“This has been a very unpopular cut.”
“It’s definitely been an inconvenience,” Councilwoman Amy Scoggins said.
Lubbers gave the Woodbury City Council an update of the latest happenings at the library during Wednesday night’s meeting.
The 24 percent reduction in hours was reflected in a 13 percent decrease in circulation and 15 percent fewer people coming in through the first quarter of 2012, Lubbers said.
“The clay is still wet here,” he said.
Lubbers also he also feels bad about about the reduced hours' impact on other organizations in the shared facility.
But it wasn’t all bad news Wednesday night.
The library in 2011 had success through its partnership with SCORE, a program that links people with business consultants, and the library’s remote jobs database, Lubbers said.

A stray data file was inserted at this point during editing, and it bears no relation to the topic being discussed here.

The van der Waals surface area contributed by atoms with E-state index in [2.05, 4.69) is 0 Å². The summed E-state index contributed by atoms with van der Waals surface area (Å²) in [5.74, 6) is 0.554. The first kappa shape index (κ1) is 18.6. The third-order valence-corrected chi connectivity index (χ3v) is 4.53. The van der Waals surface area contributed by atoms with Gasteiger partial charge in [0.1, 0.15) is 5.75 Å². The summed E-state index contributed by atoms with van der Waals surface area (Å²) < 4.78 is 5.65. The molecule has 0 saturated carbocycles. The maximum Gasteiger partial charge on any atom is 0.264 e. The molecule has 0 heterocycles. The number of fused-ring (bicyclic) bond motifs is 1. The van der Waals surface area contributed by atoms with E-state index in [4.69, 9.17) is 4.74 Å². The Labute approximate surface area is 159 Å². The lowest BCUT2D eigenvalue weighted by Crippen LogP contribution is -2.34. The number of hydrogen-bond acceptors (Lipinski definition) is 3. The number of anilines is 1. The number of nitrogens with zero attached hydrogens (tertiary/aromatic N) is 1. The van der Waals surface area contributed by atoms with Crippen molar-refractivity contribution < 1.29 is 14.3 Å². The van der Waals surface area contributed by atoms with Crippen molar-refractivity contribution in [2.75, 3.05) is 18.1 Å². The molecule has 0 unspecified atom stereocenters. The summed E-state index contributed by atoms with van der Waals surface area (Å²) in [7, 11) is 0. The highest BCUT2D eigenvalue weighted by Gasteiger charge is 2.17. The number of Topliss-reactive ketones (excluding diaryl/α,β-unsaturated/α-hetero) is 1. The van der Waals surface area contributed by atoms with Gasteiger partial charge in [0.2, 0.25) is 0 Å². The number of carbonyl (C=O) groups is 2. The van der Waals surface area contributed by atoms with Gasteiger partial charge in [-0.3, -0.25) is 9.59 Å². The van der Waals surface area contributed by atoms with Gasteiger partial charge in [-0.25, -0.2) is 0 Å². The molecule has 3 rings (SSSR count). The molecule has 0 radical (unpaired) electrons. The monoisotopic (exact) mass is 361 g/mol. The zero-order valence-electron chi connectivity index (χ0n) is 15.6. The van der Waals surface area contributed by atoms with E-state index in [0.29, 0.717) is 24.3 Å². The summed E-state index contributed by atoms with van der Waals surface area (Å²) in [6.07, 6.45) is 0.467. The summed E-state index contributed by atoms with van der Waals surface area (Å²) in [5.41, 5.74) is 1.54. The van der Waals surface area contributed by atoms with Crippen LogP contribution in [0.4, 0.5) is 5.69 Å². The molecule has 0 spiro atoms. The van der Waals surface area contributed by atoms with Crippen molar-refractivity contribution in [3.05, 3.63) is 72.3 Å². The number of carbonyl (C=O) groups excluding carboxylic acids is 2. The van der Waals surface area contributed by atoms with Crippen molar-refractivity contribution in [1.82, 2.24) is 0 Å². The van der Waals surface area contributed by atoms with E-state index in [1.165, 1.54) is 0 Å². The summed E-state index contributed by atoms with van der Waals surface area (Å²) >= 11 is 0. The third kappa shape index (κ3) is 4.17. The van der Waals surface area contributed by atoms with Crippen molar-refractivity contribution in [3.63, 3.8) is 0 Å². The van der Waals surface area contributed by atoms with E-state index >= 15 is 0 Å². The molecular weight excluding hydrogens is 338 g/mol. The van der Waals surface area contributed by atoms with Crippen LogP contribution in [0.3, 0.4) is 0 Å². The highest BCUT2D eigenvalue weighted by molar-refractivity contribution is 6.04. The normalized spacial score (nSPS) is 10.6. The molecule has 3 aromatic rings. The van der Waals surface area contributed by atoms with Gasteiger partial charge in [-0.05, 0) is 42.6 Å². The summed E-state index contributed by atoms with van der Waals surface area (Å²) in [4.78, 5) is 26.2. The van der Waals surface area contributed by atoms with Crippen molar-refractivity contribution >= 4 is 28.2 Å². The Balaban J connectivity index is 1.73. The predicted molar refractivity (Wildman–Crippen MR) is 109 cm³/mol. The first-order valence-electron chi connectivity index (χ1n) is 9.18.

The Woodbury library also saw a big increase in books checked out on electronic platforms, and hundreds of new library cards have been issued, which Lubbers attributed to people looking specifically for e-titles.
Library usage tends to rise as the economy falls, Lubbers said, and the Woodbury library saw its numbers peak in 2009.
In 2009, there were more than 453,000 visitors at the library; in 2010 it was about 427,000, with 416,000 customers coming through the doors in 2011.
In terms of circulation, 920,000 items were checked out in 2009; that fell to about 909,000 in 2010 and 906,000 in 2011.
Room reservations, however, did jump from 2010 to last year: 838 to 1,178. In 2009 that number was 1,034.
Lubbers also highlighted the value of volunteers at the R.H. Stafford Library. At $21.79 an hour, those volunteers gave the library more than $79,000 of value in 2011, he said. “A pretty amazing amount,” Lubbers said.
“Mr. Potter is now available online,” he said.
For more information about the R.H. Stafford Branch Library, visit its website.